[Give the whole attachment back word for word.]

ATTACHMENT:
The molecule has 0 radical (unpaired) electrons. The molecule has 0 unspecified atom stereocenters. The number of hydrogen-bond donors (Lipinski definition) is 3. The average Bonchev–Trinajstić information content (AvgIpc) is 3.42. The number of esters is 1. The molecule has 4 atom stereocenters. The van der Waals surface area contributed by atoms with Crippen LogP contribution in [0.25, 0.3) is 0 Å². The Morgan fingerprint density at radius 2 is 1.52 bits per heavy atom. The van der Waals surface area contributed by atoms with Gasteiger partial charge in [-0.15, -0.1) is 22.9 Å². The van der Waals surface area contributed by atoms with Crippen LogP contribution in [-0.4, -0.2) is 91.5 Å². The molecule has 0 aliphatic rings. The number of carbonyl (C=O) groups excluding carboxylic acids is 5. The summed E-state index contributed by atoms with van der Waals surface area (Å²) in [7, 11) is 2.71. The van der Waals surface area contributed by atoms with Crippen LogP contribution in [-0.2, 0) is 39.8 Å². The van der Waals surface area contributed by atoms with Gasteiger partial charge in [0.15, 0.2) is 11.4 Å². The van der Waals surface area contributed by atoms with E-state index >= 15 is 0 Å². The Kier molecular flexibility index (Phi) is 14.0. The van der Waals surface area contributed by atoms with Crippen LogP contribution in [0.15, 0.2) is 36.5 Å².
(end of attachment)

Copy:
The molecule has 0 radical (unpaired) electrons. The molecule has 0 unspecified atom stereocenters. The number of hydrogen-bond donors (Lipinski definition) is 3. The average Bonchev–Trinajstić information content (AvgIpc) is 3.42. The number of esters is 1. The molecule has 4 atom stereocenters. The van der Waals surface area contributed by atoms with Crippen LogP contribution in [0.25, 0.3) is 0 Å². The Morgan fingerprint density at radius 2 is 1.52 bits per heavy atom. The van der Waals surface area contributed by atoms with Gasteiger partial charge in [-0.15, -0.1) is 22.9 Å². The van der Waals surface area contributed by atoms with Crippen LogP contribution in [-0.4, -0.2) is 91.5 Å². The molecule has 0 aliphatic rings. The number of carbonyl (C=O) groups excluding carboxylic acids is 5. The summed E-state index contributed by atoms with van der Waals surface area (Å²) in [7, 11) is 2.71. The van der Waals surface area contributed by atoms with Crippen LogP contribution in [-0.2, 0) is 39.8 Å². The van der Waals surface area contributed by atoms with Gasteiger partial charge in [0.15, 0.2) is 11.4 Å². The van der Waals surface area contributed by atoms with E-state index >= 15 is 0 Å². The Kier molecular flexibility index (Phi) is 14.0. The van der Waals surface area contributed by atoms with Crippen LogP contribution in [0.15, 0.2) is 36.5 Å².